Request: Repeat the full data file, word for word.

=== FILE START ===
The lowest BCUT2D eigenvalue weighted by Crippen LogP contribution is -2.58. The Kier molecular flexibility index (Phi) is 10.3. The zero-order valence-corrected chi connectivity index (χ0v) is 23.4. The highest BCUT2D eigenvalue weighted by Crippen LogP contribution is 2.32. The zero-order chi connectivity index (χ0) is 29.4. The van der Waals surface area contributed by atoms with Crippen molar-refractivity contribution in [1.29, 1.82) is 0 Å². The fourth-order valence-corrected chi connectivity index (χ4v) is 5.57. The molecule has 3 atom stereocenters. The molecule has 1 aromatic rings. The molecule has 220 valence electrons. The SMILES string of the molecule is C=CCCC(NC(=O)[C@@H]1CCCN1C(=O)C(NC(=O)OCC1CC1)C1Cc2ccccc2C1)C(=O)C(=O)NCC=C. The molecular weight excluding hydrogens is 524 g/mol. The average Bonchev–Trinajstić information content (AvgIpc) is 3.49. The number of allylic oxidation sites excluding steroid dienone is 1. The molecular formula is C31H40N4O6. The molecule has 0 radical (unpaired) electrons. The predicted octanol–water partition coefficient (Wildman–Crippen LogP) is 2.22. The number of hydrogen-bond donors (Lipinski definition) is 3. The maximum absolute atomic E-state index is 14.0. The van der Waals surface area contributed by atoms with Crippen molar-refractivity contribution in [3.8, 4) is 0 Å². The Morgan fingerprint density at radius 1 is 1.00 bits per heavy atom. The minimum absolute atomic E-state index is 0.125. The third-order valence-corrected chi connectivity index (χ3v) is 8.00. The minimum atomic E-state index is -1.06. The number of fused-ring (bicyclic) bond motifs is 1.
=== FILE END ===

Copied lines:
The lowest BCUT2D eigenvalue weighted by Crippen LogP contribution is -2.58. The Kier molecular flexibility index (Phi) is 10.3. The zero-order valence-corrected chi connectivity index (χ0v) is 23.4. The highest BCUT2D eigenvalue weighted by Crippen LogP contribution is 2.32. The zero-order chi connectivity index (χ0) is 29.4. The van der Waals surface area contributed by atoms with Crippen molar-refractivity contribution in [1.29, 1.82) is 0 Å². The fourth-order valence-corrected chi connectivity index (χ4v) is 5.57. The molecule has 3 atom stereocenters. The molecule has 1 aromatic rings. The molecule has 220 valence electrons. The SMILES string of the molecule is C=CCCC(NC(=O)[C@@H]1CCCN1C(=O)C(NC(=O)OCC1CC1)C1Cc2ccccc2C1)C(=O)C(=O)NCC=C. The molecular weight excluding hydrogens is 524 g/mol. The average Bonchev–Trinajstić information content (AvgIpc) is 3.49. The number of allylic oxidation sites excluding steroid dienone is 1. The molecular formula is C31H40N4O6. The molecule has 0 radical (unpaired) electrons. The predicted octanol–water partition coefficient (Wildman–Crippen LogP) is 2.22. The number of hydrogen-bond donors (Lipinski definition) is 3. The maximum absolute atomic E-state index is 14.0. The van der Waals surface area contributed by atoms with Crippen molar-refractivity contribution in [3.8, 4) is 0 Å². The Morgan fingerprint density at radius 1 is 1.00 bits per heavy atom. The minimum absolute atomic E-state index is 0.125. The third-order valence-corrected chi connectivity index (χ3v) is 8.00. The minimum atomic E-state index is -1.06. The number of fused-ring (bicyclic) bond motifs is 1.